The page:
BoS digest – when good assumptions go bad

Last year, the Zimbabwean division of Barclays bank made one hundred quadrillion Zimbabwe dollars profit. With inflation at 231 million percent and rising, the numbers will soon breach the magic threshold of Z$ 922,337,203,685,477.5807. Why magic? The true geeks among you will instantly recognise 9,223,372,036,854,775,807 as 2^63 – 1, or the maximum value that the 8 byte SQL Server money data type can store.

Software is at its best when it's specific, and it's assumptions that provide the constraints that make it so. We've all seen software that makes bad assumptions – the web site that assumes you have a US phone number; the application that only installs to the C: drive and the banking site that assumes nobody is ever called O'Neill or Geneviève or wants a password with – heaven forbid – punctu@ti0n.

These are just plain bad assumptions.

But what about when good assumptions turn bad? In hindsight, they might seem dumb, but they were sensible at the time. Assumptions that $922 quadrillion was the most currency anybody would ever need, or that programs written in the 1970s would be obsolete by the year 2000, or that 64kb would be plenty, or that screen sizes would never be the size of buildings with resolution better than paper? Is there any way to mitigate against the very good assumptions you are making today turning evil tomorrow?

Like the punchline to the how many philosophers does it take to change a light-bulb joke, I have no answers, only questions. But I'd like to hear what you think.

So this week's QOTW is "Have you seen good assumptions go bad? And what can you do about it?". As always, $20 of Amazon vouchers will go to the best answer.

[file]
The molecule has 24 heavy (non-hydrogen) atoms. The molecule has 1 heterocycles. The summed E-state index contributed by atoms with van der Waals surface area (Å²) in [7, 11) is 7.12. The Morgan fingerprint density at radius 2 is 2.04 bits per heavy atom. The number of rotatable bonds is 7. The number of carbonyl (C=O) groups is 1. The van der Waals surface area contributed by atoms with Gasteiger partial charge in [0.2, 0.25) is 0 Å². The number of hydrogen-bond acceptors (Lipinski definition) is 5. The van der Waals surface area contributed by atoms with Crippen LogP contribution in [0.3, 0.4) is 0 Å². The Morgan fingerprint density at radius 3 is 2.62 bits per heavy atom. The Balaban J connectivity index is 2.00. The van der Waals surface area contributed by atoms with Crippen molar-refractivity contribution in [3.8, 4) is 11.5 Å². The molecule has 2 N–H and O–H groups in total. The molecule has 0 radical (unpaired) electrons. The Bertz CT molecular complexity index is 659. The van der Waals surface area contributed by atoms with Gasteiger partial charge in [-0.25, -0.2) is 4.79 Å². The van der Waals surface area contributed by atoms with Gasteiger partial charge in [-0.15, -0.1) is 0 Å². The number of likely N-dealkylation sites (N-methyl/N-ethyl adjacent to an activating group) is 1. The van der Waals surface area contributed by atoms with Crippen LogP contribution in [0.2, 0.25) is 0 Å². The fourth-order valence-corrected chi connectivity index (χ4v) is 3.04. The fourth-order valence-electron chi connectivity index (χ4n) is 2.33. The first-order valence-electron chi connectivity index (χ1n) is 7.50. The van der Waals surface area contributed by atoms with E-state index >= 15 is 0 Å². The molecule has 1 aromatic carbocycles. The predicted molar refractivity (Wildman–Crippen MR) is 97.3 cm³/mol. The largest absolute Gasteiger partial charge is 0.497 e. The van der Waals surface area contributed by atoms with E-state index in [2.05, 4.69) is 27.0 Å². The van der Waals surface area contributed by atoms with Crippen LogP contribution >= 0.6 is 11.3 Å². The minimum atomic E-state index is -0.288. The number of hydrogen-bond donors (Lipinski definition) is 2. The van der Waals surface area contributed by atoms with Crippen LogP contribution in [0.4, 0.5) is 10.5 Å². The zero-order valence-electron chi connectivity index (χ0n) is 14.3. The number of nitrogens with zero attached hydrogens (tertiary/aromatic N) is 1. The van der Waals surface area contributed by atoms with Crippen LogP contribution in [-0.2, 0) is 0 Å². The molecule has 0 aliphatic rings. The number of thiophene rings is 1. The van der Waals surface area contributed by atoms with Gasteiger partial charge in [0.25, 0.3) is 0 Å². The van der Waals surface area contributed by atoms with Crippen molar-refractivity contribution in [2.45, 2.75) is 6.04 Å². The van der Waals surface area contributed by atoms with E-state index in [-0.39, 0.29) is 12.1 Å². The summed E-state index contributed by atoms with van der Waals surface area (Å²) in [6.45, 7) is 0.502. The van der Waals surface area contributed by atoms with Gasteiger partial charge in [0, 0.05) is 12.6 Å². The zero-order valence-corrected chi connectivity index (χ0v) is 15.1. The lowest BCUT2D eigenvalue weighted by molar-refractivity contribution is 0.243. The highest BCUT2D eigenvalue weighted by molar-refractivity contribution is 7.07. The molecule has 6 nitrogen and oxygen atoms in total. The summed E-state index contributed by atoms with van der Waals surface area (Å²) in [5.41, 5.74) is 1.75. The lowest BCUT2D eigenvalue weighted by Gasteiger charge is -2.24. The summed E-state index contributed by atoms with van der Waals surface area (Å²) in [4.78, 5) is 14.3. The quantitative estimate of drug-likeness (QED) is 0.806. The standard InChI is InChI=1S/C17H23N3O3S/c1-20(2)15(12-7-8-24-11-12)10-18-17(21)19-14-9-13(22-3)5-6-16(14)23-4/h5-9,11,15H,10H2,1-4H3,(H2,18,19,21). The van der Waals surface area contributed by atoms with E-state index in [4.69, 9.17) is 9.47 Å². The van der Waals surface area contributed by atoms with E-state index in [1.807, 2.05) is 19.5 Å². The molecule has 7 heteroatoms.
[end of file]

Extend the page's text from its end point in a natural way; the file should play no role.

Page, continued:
Last week's QOTW was "Have you ever been to a remarkable networking session at a conference?" Thank you Ken Hughes, Matt Lacey, Ed Loessi, David Locke, Steve Jones, Mark Dalgarno, Bob Cramblitt, Erietta Sapounakis and Sean Murphy for your excellent answers, and Cliff McCollum wins the $20 for his World Café idea. Send me an e-mail Cliff and I'll send you the $20 vouchers.

On the social network, Mark Dalgarno asks when should you retire a software product? and Phil Factor has some excellent, seasoned, and characteristically weird advice about how to survive the recession in his clinging to the flotsam blog post. Make sure you check out the other forum posts too.

If you're in Cambridge then make sure you come to Software East next week.

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2 responses to “BoS digest – when good assumptions go bad”

  1. Jason Cohen says:

    I agree that you can categorize assumptions as “good” and “bad.”
    The examples you give of Y2K bugs, 64-bit currencies, and the like — I would argue these are all good assumptions. Each of those were conscience engineering decisions — choices where we accept limitation in exchange for something desirable (limiting memory use, fitting into existing hardware, etc.).
    The difference with the “bad” assumptions is that these were NOT engineering choices. I can’t imagine someone said “We shouldn’t represent names with apostrophes.” These are just oversights or laziness.
    Also, most software doesn’t last thirty years, and it’s unreasonable for most software to be designed to last twenty years. Of COURSE you expect changes/problems. Sure you can predict some of those changes (like, *if* we last twenty years we’ll have to deal with Y2K bugs), but there will also be tons of unforeseen changes in things like hardware, operating systems, languages, and end-user expectations.
    Thanks for a thought-provoking post!

  2. Steven Woods says:

    a great post, and it’s interesting timing for me as I have just finished reading “The Black Swan” by Taleb, which is a great book about our inability to predict events that are outside of the norm.
    He categorizes things into “normal randomness” where the outliers don’t affect the total (human height, weight, lifespan, etc) and “wild randomness” where the extremes dominate the overall effect (people’s net worth, how long a project is overdue, inflation rates, almost anything in technology).
    It would seem that assumptions based on variables with normal randomness are much safer than those based on variables with wild randomness as one is likely to see unexpected outcomes, and hence bad assumptions.
    Thanks for the thought provoking post.